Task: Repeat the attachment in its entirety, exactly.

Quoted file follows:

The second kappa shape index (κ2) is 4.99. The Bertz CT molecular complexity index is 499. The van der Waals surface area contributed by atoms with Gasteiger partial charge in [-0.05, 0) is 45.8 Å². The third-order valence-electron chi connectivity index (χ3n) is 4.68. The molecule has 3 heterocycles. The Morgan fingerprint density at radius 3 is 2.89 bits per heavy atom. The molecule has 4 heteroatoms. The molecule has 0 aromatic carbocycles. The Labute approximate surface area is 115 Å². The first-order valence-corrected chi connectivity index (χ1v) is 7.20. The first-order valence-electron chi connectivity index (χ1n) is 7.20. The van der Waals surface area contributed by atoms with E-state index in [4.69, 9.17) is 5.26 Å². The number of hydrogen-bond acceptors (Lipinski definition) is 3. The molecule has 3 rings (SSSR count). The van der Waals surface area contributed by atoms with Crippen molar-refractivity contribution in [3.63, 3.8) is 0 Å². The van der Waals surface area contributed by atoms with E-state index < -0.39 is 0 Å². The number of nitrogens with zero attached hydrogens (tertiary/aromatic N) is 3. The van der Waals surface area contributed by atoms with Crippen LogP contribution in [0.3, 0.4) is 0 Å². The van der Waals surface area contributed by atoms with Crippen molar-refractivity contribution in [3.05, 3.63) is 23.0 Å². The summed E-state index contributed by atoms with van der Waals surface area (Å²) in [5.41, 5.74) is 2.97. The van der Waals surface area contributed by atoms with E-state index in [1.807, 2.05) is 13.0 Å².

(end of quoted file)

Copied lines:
The second kappa shape index (κ2) is 4.99. The Bertz CT molecular complexity index is 499. The van der Waals surface area contributed by atoms with Gasteiger partial charge in [-0.05, 0) is 45.8 Å². The third-order valence-electron chi connectivity index (χ3n) is 4.68. The molecule has 3 heterocycles. The Morgan fingerprint density at radius 3 is 2.89 bits per heavy atom. The molecule has 4 heteroatoms. The molecule has 0 aromatic carbocycles. The Labute approximate surface area is 115 Å². The first-order valence-corrected chi connectivity index (χ1v) is 7.20. The first-order valence-electron chi connectivity index (χ1n) is 7.20. The van der Waals surface area contributed by atoms with E-state index in [4.69, 9.17) is 5.26 Å². The number of hydrogen-bond acceptors (Lipinski definition) is 3. The molecule has 3 rings (SSSR count). The van der Waals surface area contributed by atoms with Crippen molar-refractivity contribution in [3.63, 3.8) is 0 Å². The van der Waals surface area contributed by atoms with E-state index < -0.39 is 0 Å². The number of nitrogens with zero attached hydrogens (tertiary/aromatic N) is 3. The van der Waals surface area contributed by atoms with Crippen LogP contribution in [0.3, 0.4) is 0 Å². The van der Waals surface area contributed by atoms with Crippen molar-refractivity contribution in [3.05, 3.63) is 23.0 Å². The summed E-state index contributed by atoms with van der Waals surface area (Å²) in [5.41, 5.74) is 2.97. The van der Waals surface area contributed by atoms with E-state index in [1.807, 2.05) is 13.0 Å².